Domestic and foreign intelligence reports warning, repeatedly and for months, the clear and present danger of terrorist attacks were presented to the President, but for whatever reason went unheeded and ostensibly kept away from the Prime Minister.
Astonishingly, several senior ministers on Twitter expressed surprise and shock the Government ignored these reports. A fortnight after the attacks, the Speaker implored the President and Prime Minister to speak with one voice, channelling diplomatically the rapidly growing public disgust and anger against both. It is unclear how a Government this deplorably dysfunctional and in disarray can generate the votes necessary to remain in power for a second term.
Distressingly, the response to terrorism has shifted the country to the right and almost inexorably towards the uncritical embrace of militarisation. Hawkish rhetoric is warmly welcomed in public, Parliament and the press.
Draconian emergency regulations giving unbridled powers to security forces were imposed soon after the attacks and are likely to remain for months to come. Bizarrely, the President was quick to identify human rights activists as those who somehow were responsible for terrorism. Not to be outdone, the Army Commander told the BBC that ``too much of freedom'' and ``too much of peace'' had contributed to a context that allowed for the resurgence of terrorism. It is unclear what the metric used is, and how much is too much. A ban on wearing the burqa was imposed, even though the connection with this garment and terrorism remains unproven and unknown. The emergency regulations, which now make it a criminal offence to publish, produce or promote content that incites violence or unrest, acts as a deterrent to journalism that captures or bears witness to communal violence that has - with increasing frequency - erupted across the country.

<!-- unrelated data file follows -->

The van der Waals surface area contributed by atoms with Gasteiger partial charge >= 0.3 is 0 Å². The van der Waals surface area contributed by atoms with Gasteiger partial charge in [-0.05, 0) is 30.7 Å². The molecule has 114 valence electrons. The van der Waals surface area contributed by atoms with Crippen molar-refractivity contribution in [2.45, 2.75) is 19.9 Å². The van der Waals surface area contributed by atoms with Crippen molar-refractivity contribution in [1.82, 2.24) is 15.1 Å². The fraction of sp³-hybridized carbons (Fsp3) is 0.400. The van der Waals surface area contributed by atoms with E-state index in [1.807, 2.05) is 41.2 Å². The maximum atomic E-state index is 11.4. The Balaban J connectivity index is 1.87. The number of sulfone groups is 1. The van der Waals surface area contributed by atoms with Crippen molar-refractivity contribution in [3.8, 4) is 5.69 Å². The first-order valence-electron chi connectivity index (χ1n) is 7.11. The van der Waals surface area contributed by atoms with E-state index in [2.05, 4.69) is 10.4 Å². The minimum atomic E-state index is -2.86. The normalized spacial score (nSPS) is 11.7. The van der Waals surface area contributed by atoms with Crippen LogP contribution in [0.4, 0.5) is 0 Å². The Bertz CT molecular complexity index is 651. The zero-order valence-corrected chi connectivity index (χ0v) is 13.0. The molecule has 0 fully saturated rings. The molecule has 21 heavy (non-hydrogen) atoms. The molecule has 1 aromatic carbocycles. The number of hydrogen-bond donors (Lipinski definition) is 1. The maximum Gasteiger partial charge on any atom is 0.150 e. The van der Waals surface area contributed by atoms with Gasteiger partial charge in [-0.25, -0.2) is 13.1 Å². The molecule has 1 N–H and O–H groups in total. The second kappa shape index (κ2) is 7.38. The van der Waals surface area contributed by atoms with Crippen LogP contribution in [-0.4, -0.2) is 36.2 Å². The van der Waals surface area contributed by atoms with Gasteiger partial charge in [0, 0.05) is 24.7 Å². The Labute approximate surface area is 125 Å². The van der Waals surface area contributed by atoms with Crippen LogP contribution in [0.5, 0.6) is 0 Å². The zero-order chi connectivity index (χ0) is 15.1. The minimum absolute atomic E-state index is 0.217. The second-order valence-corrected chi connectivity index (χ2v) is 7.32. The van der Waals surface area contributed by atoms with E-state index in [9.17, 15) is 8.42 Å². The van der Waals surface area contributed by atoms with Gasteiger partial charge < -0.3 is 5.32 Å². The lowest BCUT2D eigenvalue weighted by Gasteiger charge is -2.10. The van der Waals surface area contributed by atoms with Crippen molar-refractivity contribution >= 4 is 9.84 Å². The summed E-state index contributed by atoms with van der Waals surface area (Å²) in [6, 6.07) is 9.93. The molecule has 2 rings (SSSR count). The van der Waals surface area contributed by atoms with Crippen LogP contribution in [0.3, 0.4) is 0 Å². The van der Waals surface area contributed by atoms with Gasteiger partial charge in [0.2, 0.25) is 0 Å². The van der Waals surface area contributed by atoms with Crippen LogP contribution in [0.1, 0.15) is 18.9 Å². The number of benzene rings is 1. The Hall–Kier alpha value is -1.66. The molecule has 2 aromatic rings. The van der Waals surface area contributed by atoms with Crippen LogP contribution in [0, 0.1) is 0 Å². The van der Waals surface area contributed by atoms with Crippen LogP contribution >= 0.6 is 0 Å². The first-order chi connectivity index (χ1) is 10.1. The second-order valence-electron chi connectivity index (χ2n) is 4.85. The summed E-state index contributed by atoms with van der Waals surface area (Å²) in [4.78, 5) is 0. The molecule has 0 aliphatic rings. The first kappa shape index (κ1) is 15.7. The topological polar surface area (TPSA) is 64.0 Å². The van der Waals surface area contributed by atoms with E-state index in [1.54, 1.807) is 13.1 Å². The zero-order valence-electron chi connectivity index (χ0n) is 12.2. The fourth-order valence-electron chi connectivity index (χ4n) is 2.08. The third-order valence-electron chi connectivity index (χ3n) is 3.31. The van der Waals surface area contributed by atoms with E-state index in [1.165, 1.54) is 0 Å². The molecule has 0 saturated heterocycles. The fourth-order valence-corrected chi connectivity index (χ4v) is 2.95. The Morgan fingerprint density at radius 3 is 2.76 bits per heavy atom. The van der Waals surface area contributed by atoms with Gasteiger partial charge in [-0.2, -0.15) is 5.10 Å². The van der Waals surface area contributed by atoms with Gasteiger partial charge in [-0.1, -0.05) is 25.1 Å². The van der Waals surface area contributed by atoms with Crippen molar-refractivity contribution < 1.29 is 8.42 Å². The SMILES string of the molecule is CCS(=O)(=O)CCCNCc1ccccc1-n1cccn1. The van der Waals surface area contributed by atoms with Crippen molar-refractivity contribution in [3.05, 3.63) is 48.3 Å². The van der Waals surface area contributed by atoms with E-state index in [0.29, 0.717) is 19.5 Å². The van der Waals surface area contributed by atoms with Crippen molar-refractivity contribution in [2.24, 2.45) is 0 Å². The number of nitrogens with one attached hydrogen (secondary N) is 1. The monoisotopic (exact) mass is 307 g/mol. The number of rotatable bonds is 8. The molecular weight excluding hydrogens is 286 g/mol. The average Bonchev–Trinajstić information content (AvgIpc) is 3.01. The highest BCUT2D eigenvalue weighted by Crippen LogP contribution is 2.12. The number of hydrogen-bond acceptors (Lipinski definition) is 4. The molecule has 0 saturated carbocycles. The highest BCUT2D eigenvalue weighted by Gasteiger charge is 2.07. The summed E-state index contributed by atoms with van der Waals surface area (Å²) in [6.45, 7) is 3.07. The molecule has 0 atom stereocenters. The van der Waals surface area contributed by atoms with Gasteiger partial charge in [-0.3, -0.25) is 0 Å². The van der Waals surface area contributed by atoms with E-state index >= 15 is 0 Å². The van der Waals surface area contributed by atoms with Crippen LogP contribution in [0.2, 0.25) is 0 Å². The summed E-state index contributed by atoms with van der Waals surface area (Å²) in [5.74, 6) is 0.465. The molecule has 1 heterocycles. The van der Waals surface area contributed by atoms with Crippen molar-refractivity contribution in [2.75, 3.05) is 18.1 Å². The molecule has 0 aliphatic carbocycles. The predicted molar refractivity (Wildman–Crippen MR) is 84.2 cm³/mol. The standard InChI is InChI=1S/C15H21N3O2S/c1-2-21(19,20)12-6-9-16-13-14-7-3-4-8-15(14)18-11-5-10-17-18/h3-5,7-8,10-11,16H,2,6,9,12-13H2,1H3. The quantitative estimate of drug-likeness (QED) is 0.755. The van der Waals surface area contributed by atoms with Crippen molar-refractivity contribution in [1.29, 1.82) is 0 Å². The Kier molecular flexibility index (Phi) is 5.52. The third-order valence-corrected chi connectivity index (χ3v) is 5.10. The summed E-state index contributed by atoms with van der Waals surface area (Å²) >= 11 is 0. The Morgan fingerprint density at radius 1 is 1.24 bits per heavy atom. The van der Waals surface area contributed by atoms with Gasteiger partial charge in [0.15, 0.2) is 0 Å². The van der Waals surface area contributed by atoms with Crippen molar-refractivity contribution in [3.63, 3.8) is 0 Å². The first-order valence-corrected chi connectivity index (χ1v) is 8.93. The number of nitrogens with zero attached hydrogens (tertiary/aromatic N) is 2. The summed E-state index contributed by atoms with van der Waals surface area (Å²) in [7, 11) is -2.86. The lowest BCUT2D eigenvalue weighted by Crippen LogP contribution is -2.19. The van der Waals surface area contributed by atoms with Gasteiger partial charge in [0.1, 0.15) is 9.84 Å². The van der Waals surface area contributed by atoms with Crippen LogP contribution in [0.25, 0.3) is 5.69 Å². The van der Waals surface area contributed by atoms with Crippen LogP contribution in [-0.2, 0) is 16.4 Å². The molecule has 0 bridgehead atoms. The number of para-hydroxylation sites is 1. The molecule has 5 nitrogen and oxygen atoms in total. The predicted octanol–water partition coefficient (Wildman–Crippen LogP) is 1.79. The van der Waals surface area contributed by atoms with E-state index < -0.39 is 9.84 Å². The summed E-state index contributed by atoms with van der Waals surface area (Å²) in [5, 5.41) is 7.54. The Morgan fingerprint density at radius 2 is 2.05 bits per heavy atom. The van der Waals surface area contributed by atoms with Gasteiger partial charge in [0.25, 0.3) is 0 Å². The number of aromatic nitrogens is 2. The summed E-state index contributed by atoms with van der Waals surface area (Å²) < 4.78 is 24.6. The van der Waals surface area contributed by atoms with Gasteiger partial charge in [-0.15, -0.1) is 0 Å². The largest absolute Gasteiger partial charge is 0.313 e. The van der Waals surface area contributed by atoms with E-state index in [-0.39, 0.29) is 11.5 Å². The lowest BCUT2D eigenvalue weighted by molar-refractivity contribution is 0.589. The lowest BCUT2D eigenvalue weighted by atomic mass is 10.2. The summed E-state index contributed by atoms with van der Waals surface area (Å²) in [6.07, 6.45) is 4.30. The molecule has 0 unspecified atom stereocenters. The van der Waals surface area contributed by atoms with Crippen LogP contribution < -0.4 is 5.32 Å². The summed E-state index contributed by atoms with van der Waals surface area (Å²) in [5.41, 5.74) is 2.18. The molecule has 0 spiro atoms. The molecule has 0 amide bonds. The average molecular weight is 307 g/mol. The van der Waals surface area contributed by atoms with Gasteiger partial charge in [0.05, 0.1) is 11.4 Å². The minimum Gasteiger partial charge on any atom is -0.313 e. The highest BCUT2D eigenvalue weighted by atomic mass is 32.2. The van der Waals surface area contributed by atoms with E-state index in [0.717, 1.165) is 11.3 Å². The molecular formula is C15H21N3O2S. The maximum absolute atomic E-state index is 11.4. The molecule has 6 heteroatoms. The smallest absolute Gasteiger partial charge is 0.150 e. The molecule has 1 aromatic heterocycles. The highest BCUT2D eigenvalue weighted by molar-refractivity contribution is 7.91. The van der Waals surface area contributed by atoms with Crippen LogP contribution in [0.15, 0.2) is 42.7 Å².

The targets of this violence are primarily the Muslim community, as well as refugees from Afghanistan and Pakistan. The vacuum of credible news and information, coupled with incoherent crisis communications from the Government, allows malicious rumours to generate and grow apace. Incendiary communal tensions that pre-dated the terrorism on Easter Sunday have found a new accelerant in the form of general confusion, a grief morphing into anger and the return of fears from over a decade ago. This is a context ripe for partisan exploitation, communal division and misinformation.
In many ways, the terrorism on Easter Sunday was a comprehensive country reset. What we collectively turn to and into now, is uncertain. Ten years after the end of war, plunging headlong into another is now a real risk. Diversity, democracy and dignity were Aotearoa's response to terrorism. Sri Lanka has sadly taken a different path. One risks disappointment to hope vital lessons from here aren't entirely unheeded back home, in the months and years to come.
Sanjana Hattotuwa is a PhD student at the National Centre for Peace and Conflict Studies (NCPACS), University of Otago.